4 DETERMINING THE SLOPE OF A LINE Since the slope of a line is a mathematical relationship, it is not satisfactory to say one line is "quite steep or "not so steep". It is necessary to know as accurately as possible how much the line is slanted from the horizontal. In order to do this the amount of vertical "Rise" for a given amount of horizontal "Run" of the line must be determined. The slope, therefore, is obtained by constructing a right triangle at any segment of the line, determining the Rise and Run on the vertical and horizontal axes, and then finding the ratio of the Rise to the Run for that segment of the line. If, for example, we find that for any given segment of the line there is a rise of 3 units for every 2 units of horizontal distance, then the slope of the line is 1.5. The graph below is a best-fit plot of mass and volume data of four samples of a mineral. The slope of the line is determined using two points located on the best-fit line, not data points. The slope of the line (density of the mineral) is the ratio of the mass and volume (M / V). 200 (65, 200) Volume (ml) Mass (g) Mass (g) (46, 1) Change in mass (Y) = g 1.00 g =.00 g Change in volume (X) = 65.0 ml 46.0 ml = 19.0 ml Slope (Y / X) =.00 g / 19.0 ml = 3.16 g / ml To determine the volume for g of the mineral, a set of perpendicular lines that intersect at the bestfit line are drawn. For this mineral, the sample would occupy a volume of 32.0 ml Volume (ml) Graph your data for both minerals with volume on the X-axis and mass on the Y-axis. Draw a best-fit line for each mineral and determine their densities from the slope of their lines. Label the axes, include units, and add an appropriate title for the graph. Measuring Volume & Mass 4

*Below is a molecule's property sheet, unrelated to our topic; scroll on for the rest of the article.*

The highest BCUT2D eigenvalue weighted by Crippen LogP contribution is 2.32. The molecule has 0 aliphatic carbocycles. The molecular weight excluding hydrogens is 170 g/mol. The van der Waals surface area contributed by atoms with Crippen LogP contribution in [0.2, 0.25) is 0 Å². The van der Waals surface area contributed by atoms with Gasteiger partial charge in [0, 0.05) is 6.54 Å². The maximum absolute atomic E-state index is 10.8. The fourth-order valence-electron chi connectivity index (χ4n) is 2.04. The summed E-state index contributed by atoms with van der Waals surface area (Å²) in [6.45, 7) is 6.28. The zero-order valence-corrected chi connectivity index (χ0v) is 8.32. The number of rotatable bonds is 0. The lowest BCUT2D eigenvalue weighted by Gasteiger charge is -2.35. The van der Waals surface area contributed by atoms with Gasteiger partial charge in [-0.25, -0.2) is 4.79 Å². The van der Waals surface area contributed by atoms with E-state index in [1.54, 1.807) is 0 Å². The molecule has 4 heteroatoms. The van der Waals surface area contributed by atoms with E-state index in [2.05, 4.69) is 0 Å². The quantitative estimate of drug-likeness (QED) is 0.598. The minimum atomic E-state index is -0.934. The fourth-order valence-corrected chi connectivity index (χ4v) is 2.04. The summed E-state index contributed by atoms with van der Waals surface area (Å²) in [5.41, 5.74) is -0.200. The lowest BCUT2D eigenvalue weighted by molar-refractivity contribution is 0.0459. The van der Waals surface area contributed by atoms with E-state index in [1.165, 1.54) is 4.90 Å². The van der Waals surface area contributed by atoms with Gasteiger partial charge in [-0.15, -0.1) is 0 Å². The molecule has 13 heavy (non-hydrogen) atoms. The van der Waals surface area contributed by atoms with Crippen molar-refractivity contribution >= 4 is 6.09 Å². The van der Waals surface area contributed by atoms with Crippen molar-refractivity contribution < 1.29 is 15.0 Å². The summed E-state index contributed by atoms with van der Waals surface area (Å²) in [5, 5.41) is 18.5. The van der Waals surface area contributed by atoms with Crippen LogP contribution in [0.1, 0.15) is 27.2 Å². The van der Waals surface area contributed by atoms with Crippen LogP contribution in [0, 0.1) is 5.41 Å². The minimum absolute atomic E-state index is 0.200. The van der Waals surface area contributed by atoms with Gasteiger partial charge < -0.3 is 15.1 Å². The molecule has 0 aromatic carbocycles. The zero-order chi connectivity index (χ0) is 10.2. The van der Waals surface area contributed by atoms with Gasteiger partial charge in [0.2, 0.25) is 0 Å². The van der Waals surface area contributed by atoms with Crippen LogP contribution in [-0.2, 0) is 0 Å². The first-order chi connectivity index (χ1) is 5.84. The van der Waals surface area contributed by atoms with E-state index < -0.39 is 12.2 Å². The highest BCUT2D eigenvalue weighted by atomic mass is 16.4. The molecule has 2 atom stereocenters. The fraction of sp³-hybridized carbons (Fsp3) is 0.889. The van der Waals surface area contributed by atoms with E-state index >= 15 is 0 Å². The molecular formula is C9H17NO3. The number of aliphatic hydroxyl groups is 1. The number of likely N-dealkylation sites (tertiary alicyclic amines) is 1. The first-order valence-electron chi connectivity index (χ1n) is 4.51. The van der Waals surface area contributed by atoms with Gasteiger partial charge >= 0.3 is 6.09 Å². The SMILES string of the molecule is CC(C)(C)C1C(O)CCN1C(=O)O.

5 POSTLAB QUESTIONS 1. Prepare a statement that relates the steepness of the graph with the densities of the two minerals. 2. Why is a best-fit line drawn between the points rather than connecting the dots? 3. Attach your graph that includes the work for determining the densities of the minerals. 4. Use the following table and determine the identity of each mineral. Density (g/ml) Borax 1.7 Pyrite 5.0 Quartz 2.65 Hematite 5.26 Talc 2.8 Copper 8.9 Mica 3.0 Gold From your graph determine the volume of a g sample of each mineral. (Show your work on your graph using the procedure described on page 4.) 6. From your graph determine the mass of a 50.0 ml sample of mineral. (Show your work on your graph using the procedure descibed on page 4.) 7. If you had.0 ml of each mineral, which mineral would have the greater mass? 8. If you had.00 g of each mineral, which mineral would occupy the greatest volume? Measuring Volume & Mass 5

6 Check Your Understanding Cylinder #1: ml Cylinder #2: ml Cylinder #3: ml Cylinder #4: ml Measuring Volume & Mass 6

7 Check Your Understanding Balance 1: g Balance 2: g Balance 3: g Balance 4: g Measuring Volume & Mass 7